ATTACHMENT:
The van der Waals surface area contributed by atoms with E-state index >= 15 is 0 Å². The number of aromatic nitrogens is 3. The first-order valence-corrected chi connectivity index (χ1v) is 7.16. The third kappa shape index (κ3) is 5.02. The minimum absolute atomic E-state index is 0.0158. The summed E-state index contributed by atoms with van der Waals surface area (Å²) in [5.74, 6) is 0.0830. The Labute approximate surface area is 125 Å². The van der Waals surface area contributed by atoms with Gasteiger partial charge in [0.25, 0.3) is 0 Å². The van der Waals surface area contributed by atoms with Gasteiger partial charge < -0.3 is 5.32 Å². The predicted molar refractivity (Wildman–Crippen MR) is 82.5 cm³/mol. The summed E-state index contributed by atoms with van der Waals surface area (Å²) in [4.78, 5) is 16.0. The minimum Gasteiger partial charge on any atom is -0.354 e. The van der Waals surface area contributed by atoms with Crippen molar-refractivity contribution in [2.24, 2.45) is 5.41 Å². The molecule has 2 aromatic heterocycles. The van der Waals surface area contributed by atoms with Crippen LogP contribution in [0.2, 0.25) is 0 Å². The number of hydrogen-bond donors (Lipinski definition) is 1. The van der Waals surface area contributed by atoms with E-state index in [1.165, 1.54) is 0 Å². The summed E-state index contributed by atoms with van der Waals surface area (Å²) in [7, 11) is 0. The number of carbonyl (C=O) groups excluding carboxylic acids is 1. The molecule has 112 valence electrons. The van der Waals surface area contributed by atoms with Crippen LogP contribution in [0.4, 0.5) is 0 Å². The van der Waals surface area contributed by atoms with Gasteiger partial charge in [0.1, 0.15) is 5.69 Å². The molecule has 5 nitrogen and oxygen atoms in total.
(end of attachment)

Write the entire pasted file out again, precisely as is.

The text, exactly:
The van der Waals surface area contributed by atoms with E-state index >= 15 is 0 Å². The number of aromatic nitrogens is 3. The first-order valence-corrected chi connectivity index (χ1v) is 7.16. The third kappa shape index (κ3) is 5.02. The minimum absolute atomic E-state index is 0.0158. The summed E-state index contributed by atoms with van der Waals surface area (Å²) in [5.74, 6) is 0.0830. The Labute approximate surface area is 125 Å². The van der Waals surface area contributed by atoms with Gasteiger partial charge in [0.25, 0.3) is 0 Å². The van der Waals surface area contributed by atoms with Gasteiger partial charge < -0.3 is 5.32 Å². The predicted molar refractivity (Wildman–Crippen MR) is 82.5 cm³/mol. The summed E-state index contributed by atoms with van der Waals surface area (Å²) in [4.78, 5) is 16.0. The minimum Gasteiger partial charge on any atom is -0.354 e. The van der Waals surface area contributed by atoms with Crippen molar-refractivity contribution in [2.24, 2.45) is 5.41 Å². The molecule has 2 aromatic heterocycles. The van der Waals surface area contributed by atoms with Crippen LogP contribution in [0.2, 0.25) is 0 Å². The number of hydrogen-bond donors (Lipinski definition) is 1. The van der Waals surface area contributed by atoms with E-state index in [1.165, 1.54) is 0 Å². The summed E-state index contributed by atoms with van der Waals surface area (Å²) in [7, 11) is 0. The number of carbonyl (C=O) groups excluding carboxylic acids is 1. The molecule has 112 valence electrons. The van der Waals surface area contributed by atoms with Crippen LogP contribution in [0.4, 0.5) is 0 Å². The van der Waals surface area contributed by atoms with Gasteiger partial charge in [0.1, 0.15) is 5.69 Å². The molecule has 5 nitrogen and oxygen atoms in total.